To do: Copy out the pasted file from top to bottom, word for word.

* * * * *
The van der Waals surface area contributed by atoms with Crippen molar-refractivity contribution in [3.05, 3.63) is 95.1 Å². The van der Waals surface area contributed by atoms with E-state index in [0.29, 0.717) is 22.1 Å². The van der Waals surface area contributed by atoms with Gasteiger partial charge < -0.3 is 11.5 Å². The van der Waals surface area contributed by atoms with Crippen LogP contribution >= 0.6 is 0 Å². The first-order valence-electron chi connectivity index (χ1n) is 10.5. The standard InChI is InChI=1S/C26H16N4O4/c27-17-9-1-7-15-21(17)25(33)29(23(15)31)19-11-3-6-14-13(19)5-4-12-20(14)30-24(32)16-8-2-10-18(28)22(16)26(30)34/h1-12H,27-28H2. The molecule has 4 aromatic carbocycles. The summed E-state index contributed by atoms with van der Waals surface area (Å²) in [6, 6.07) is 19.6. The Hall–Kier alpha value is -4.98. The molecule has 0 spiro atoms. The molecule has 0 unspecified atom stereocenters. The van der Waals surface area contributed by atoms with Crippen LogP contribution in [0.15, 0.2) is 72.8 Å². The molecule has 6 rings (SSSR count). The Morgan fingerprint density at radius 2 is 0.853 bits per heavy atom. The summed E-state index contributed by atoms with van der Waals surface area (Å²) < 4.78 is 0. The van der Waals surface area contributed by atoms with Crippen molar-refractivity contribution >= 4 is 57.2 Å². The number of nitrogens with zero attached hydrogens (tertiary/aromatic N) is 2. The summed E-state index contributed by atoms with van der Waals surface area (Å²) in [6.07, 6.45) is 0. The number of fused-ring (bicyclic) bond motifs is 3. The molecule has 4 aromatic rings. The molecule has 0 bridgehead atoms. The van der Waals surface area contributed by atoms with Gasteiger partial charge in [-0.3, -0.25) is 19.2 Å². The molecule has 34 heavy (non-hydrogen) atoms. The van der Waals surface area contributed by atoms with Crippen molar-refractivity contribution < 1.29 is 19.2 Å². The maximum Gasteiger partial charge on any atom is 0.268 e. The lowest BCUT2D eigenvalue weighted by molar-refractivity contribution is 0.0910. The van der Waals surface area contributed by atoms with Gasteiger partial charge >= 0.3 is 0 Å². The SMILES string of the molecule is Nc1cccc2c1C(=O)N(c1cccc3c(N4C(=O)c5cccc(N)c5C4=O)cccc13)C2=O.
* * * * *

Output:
The van der Waals surface area contributed by atoms with Crippen molar-refractivity contribution in [3.05, 3.63) is 95.1 Å². The van der Waals surface area contributed by atoms with E-state index in [0.29, 0.717) is 22.1 Å². The van der Waals surface area contributed by atoms with Gasteiger partial charge < -0.3 is 11.5 Å². The van der Waals surface area contributed by atoms with Crippen LogP contribution >= 0.6 is 0 Å². The first-order valence-electron chi connectivity index (χ1n) is 10.5. The standard InChI is InChI=1S/C26H16N4O4/c27-17-9-1-7-15-21(17)25(33)29(23(15)31)19-11-3-6-14-13(19)5-4-12-20(14)30-24(32)16-8-2-10-18(28)22(16)26(30)34/h1-12H,27-28H2. The molecule has 4 aromatic carbocycles. The summed E-state index contributed by atoms with van der Waals surface area (Å²) in [6, 6.07) is 19.6. The Hall–Kier alpha value is -4.98. The molecule has 0 spiro atoms. The molecule has 0 unspecified atom stereocenters. The van der Waals surface area contributed by atoms with Crippen LogP contribution in [0.15, 0.2) is 72.8 Å². The molecule has 6 rings (SSSR count). The Morgan fingerprint density at radius 2 is 0.853 bits per heavy atom. The summed E-state index contributed by atoms with van der Waals surface area (Å²) < 4.78 is 0. The van der Waals surface area contributed by atoms with Crippen molar-refractivity contribution >= 4 is 57.2 Å². The number of nitrogens with zero attached hydrogens (tertiary/aromatic N) is 2. The summed E-state index contributed by atoms with van der Waals surface area (Å²) in [6.07, 6.45) is 0. The number of fused-ring (bicyclic) bond motifs is 3. The molecule has 4 aromatic rings. The molecule has 0 bridgehead atoms. The van der Waals surface area contributed by atoms with Gasteiger partial charge in [-0.3, -0.25) is 19.2 Å². The molecule has 34 heavy (non-hydrogen) atoms. The van der Waals surface area contributed by atoms with Crippen molar-refractivity contribution < 1.29 is 19.2 Å². The maximum Gasteiger partial charge on any atom is 0.268 e. The lowest BCUT2D eigenvalue weighted by molar-refractivity contribution is 0.0910. The van der Waals surface area contributed by atoms with Gasteiger partial charge >= 0.3 is 0 Å². The SMILES string of the molecule is Nc1cccc2c1C(=O)N(c1cccc3c(N4C(=O)c5cccc(N)c5C4=O)cccc13)C2=O.